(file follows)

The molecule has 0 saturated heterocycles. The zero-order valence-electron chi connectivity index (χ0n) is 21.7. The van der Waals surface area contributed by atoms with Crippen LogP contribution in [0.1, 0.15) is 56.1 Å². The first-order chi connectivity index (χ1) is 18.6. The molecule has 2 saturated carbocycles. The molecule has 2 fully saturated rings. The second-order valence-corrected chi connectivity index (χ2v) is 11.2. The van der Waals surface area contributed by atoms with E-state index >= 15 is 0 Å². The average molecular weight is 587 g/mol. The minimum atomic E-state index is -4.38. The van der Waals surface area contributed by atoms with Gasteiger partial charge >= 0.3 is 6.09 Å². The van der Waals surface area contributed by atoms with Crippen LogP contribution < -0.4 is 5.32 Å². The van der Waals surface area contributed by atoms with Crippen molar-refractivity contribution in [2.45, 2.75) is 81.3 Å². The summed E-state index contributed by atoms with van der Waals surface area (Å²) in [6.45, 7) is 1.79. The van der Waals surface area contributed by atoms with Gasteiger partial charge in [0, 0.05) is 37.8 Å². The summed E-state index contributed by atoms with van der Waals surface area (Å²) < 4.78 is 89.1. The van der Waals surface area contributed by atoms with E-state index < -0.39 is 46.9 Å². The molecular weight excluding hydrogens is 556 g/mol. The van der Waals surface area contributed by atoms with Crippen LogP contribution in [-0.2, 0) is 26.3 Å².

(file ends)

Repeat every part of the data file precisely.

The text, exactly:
The molecule has 0 saturated heterocycles. The zero-order valence-electron chi connectivity index (χ0n) is 21.7. The van der Waals surface area contributed by atoms with Crippen LogP contribution in [0.1, 0.15) is 56.1 Å². The first-order chi connectivity index (χ1) is 18.6. The molecule has 2 saturated carbocycles. The molecule has 2 fully saturated rings. The second-order valence-corrected chi connectivity index (χ2v) is 11.2. The van der Waals surface area contributed by atoms with E-state index >= 15 is 0 Å². The average molecular weight is 587 g/mol. The minimum atomic E-state index is -4.38. The van der Waals surface area contributed by atoms with Gasteiger partial charge >= 0.3 is 6.09 Å². The van der Waals surface area contributed by atoms with Crippen LogP contribution < -0.4 is 5.32 Å². The van der Waals surface area contributed by atoms with Crippen molar-refractivity contribution in [2.45, 2.75) is 81.3 Å². The summed E-state index contributed by atoms with van der Waals surface area (Å²) in [6.45, 7) is 1.79. The van der Waals surface area contributed by atoms with Gasteiger partial charge in [0, 0.05) is 37.8 Å². The summed E-state index contributed by atoms with van der Waals surface area (Å²) < 4.78 is 89.1. The van der Waals surface area contributed by atoms with E-state index < -0.39 is 46.9 Å². The molecular weight excluding hydrogens is 556 g/mol. The van der Waals surface area contributed by atoms with Crippen LogP contribution in [-0.2, 0) is 26.3 Å².